Logistics and fulfilment is a core element of supply chain management, so of all the categories this is the one where virtually all our entrants could have made a worthy contribution – and indeed, nine of them did. Contenders for the prize were: Argos in partnership with Kuehne + Nagel, BT Supply Chain, Donaldson Europe BVBA, Ekol Logistics, Electrabel, Ikea Distribution Service, NikeStore in partnership with Menlo Worldwide Logistics, SEW Eurodrive GmbH & Co KG, and The Lego Group.
Across this long list there were many examples of good practice and a high degree of competence, but the judges were looking for excellence and this narrowed the focus to three entries: Electrabel, NikeStore in partnership with Menlo Worldwide Logistics and The Lego Group. All three were very high scoring with barely a point or two between them, which made it difficult for the judges. However, a winner had to be found. As described in more detail in the Public Sector, Services & Utilities category, Electrabel has transformed its supply chain over a two-year period from a cost-plus operating model to one based on availability. The Belgium-based power generation company has centralised fast moving parts in a new national warehouse serving 15 power plants, a project that has resulted in a ten million euro reduction in inventory and a payback on the project within 18 months. This was a strong entry, but the huge demands brought about by NikeStore’s ambitious growth plans, and the radical transformation and global scope of The Lego Group’s entry narrowed the focus still further.
It is predicted that three per cent of all retail sporting goods purchases in Europe will be transacted online in 2008 and this figure is expected to grow exponentially as broadband penetration increases. Nike’s online presence at NikeStore.com has been established to respond to this growing demand and with its logistics service partners, Menlo Worldwide Logistics, an agile supply chain has been created, centred on its Laakdal distribution centre in Belgium. This 18-month programme to manage growth involved the implementation of lean operations, strategic supplier relations and deep collaboration between the two organisations to ensure that practices and operations were standardised across the two companies. In addition, customer segmentation was undertaken to create gold, silver, and bronze service levels which are being satisfied at a high rate. Kaizen improvement on the shop floor has also achieved sound results.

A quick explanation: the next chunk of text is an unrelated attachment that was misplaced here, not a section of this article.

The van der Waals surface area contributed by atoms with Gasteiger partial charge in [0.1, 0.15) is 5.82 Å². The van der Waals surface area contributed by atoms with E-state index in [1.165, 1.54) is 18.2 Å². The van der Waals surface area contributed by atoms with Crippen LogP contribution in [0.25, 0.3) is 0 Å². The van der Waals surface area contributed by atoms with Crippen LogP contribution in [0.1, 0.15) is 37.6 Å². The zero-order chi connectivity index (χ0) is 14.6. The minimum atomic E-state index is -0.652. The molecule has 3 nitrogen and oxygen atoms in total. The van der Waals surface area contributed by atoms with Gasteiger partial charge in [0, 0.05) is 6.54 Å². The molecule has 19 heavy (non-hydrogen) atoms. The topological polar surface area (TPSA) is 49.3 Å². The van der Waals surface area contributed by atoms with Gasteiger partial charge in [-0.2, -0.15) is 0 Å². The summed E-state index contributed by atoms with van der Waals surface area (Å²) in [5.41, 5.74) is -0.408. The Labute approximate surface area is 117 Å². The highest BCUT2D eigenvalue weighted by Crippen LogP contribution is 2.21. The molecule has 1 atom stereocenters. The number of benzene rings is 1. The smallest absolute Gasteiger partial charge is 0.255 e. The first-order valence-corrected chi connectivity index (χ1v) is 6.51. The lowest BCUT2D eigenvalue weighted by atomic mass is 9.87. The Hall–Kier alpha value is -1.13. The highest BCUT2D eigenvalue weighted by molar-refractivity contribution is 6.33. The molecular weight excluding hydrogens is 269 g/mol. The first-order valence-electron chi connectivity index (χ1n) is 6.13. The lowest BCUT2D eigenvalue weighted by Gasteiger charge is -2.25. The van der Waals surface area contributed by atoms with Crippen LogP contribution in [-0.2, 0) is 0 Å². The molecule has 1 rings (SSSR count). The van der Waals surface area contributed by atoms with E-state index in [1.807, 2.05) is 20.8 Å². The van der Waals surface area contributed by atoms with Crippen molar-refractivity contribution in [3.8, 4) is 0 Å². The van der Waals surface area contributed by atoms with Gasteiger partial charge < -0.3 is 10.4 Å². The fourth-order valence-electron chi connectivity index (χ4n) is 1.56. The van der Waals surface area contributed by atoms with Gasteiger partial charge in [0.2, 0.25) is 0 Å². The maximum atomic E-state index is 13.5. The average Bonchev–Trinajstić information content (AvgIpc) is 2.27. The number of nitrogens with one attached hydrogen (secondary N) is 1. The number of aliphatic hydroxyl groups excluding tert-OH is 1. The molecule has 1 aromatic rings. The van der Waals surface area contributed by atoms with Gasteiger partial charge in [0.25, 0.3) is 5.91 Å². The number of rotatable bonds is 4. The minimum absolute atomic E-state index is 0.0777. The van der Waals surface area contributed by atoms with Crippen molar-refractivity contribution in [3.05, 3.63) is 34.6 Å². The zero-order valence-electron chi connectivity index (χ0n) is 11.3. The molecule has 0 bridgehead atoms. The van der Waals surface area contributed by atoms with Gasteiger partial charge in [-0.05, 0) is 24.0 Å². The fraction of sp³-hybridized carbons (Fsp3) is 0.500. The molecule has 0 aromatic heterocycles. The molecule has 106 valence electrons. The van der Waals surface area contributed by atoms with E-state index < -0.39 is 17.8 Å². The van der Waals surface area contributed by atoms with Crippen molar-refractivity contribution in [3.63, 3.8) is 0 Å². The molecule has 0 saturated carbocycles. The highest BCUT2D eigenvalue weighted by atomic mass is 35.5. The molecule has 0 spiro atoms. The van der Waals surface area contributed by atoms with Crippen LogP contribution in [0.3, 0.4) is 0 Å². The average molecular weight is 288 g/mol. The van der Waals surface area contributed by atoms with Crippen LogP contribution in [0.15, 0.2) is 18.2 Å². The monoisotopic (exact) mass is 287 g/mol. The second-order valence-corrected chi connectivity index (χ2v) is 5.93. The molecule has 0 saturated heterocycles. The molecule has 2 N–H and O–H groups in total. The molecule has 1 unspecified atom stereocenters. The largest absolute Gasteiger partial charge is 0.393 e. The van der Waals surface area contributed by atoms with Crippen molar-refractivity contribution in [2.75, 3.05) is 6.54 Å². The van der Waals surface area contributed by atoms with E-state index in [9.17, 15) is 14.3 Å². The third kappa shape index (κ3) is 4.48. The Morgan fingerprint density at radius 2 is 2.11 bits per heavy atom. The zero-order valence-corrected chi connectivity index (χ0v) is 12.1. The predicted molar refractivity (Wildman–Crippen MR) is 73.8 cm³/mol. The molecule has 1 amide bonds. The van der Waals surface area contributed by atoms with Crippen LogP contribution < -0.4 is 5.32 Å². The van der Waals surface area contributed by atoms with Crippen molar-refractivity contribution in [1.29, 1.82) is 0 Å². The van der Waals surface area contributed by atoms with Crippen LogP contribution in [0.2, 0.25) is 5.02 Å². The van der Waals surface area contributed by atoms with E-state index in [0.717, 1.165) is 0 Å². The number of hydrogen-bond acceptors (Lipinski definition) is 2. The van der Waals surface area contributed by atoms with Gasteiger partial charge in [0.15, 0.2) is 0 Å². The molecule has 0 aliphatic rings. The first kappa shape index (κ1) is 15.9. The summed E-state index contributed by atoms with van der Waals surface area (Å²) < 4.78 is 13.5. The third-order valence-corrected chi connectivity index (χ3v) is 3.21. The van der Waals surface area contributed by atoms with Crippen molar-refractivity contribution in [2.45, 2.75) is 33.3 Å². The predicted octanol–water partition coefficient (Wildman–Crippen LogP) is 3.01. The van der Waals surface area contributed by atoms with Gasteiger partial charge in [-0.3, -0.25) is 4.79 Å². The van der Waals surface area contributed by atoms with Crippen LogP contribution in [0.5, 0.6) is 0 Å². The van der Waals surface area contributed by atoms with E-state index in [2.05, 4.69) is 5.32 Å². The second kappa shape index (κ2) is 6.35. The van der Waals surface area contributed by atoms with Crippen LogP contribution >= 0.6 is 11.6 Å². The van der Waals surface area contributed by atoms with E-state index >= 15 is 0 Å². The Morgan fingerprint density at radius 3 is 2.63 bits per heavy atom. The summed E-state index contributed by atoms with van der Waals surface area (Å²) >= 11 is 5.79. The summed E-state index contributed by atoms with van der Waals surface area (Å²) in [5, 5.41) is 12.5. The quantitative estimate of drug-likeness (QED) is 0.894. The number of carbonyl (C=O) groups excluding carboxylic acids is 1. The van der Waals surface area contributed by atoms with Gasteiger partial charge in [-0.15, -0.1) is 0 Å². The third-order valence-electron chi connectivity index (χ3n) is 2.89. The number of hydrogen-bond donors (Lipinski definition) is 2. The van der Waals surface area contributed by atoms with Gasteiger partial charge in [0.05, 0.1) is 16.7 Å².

Again, this was all good stuff, but the judges decided that the sheer scale and scope of the Lego entry, backed up with a comprehensive set of impressive metrics, determined the final result.
The Lego Group has been on a four-year journey to transform the business, and this turnaround has centred on the supply chain. Ten operations have been consolidated into one global logistics service centre located in the Czech Republic, serving 130 countries around the world on a five-day delivery basis. The number of logistics service providers has been cut from over 100 in 2004 to just 15 today, and a new agile, customer facing supply chain has been created with delivery performance rising dramatically.
The judges say, “Lego has really transformed its entire logistics and distribution model. The company has improved capacity while flattening off peaks in demand and it has achieved this through the way it plans and distributes its product. Customer satisfaction has improved dramatically, responsiveness has increased, very significant savings have been made and the strategy is fit for the future.” This is an example of where a logistics transformation has secured the future growth potential of the organisation. The scale and global scope of this transformation, its methodical implementation, and the success in achieving set objectives secured the Logistics & Fulfilment Award for The Lego Group.